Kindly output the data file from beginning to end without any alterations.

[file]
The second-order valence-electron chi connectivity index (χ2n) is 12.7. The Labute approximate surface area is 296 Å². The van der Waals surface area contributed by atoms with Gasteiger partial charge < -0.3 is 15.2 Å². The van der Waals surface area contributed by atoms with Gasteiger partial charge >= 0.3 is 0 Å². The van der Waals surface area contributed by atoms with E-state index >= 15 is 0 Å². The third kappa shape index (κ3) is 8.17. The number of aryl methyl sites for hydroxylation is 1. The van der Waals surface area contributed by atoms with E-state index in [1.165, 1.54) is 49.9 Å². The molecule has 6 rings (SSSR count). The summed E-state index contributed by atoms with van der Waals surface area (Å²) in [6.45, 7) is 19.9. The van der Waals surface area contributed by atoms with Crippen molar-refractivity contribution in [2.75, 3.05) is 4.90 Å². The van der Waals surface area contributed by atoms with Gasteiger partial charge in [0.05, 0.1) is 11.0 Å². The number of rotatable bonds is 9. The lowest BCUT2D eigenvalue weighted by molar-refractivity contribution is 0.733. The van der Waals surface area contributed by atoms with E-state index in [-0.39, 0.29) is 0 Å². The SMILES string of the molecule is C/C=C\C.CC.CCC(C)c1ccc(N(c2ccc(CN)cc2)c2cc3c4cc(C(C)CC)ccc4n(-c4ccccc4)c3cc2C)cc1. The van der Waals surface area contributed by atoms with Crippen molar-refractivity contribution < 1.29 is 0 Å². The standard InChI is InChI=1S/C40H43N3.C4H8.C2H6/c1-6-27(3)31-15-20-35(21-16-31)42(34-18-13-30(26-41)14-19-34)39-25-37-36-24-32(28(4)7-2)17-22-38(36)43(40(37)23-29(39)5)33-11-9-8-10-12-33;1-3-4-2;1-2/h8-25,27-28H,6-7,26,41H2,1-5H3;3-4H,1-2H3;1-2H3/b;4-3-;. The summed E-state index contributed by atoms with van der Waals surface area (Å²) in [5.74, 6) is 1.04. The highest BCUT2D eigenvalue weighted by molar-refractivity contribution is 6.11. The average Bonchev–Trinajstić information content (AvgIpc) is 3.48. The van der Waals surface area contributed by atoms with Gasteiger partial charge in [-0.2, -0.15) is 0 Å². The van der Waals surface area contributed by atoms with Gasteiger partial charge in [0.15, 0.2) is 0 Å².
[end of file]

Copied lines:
The second-order valence-electron chi connectivity index (χ2n) is 12.7. The Labute approximate surface area is 296 Å². The van der Waals surface area contributed by atoms with Gasteiger partial charge < -0.3 is 15.2 Å². The van der Waals surface area contributed by atoms with Gasteiger partial charge >= 0.3 is 0 Å². The van der Waals surface area contributed by atoms with E-state index >= 15 is 0 Å². The third kappa shape index (κ3) is 8.17. The number of aryl methyl sites for hydroxylation is 1. The van der Waals surface area contributed by atoms with E-state index in [1.165, 1.54) is 49.9 Å². The molecule has 6 rings (SSSR count). The summed E-state index contributed by atoms with van der Waals surface area (Å²) in [6.45, 7) is 19.9. The van der Waals surface area contributed by atoms with Crippen molar-refractivity contribution in [2.75, 3.05) is 4.90 Å². The van der Waals surface area contributed by atoms with Gasteiger partial charge in [0.05, 0.1) is 11.0 Å². The number of rotatable bonds is 9. The lowest BCUT2D eigenvalue weighted by molar-refractivity contribution is 0.733. The van der Waals surface area contributed by atoms with E-state index in [-0.39, 0.29) is 0 Å². The SMILES string of the molecule is C/C=C\C.CC.CCC(C)c1ccc(N(c2ccc(CN)cc2)c2cc3c4cc(C(C)CC)ccc4n(-c4ccccc4)c3cc2C)cc1. The van der Waals surface area contributed by atoms with Crippen molar-refractivity contribution < 1.29 is 0 Å². The standard InChI is InChI=1S/C40H43N3.C4H8.C2H6/c1-6-27(3)31-15-20-35(21-16-31)42(34-18-13-30(26-41)14-19-34)39-25-37-36-24-32(28(4)7-2)17-22-38(36)43(40(37)23-29(39)5)33-11-9-8-10-12-33;1-3-4-2;1-2/h8-25,27-28H,6-7,26,41H2,1-5H3;3-4H,1-2H3;1-2H3/b;4-3-;. The summed E-state index contributed by atoms with van der Waals surface area (Å²) in [5.74, 6) is 1.04. The highest BCUT2D eigenvalue weighted by molar-refractivity contribution is 6.11. The average Bonchev–Trinajstić information content (AvgIpc) is 3.48. The van der Waals surface area contributed by atoms with Gasteiger partial charge in [-0.2, -0.15) is 0 Å². The van der Waals surface area contributed by atoms with Gasteiger partial charge in [0.15, 0.2) is 0 Å².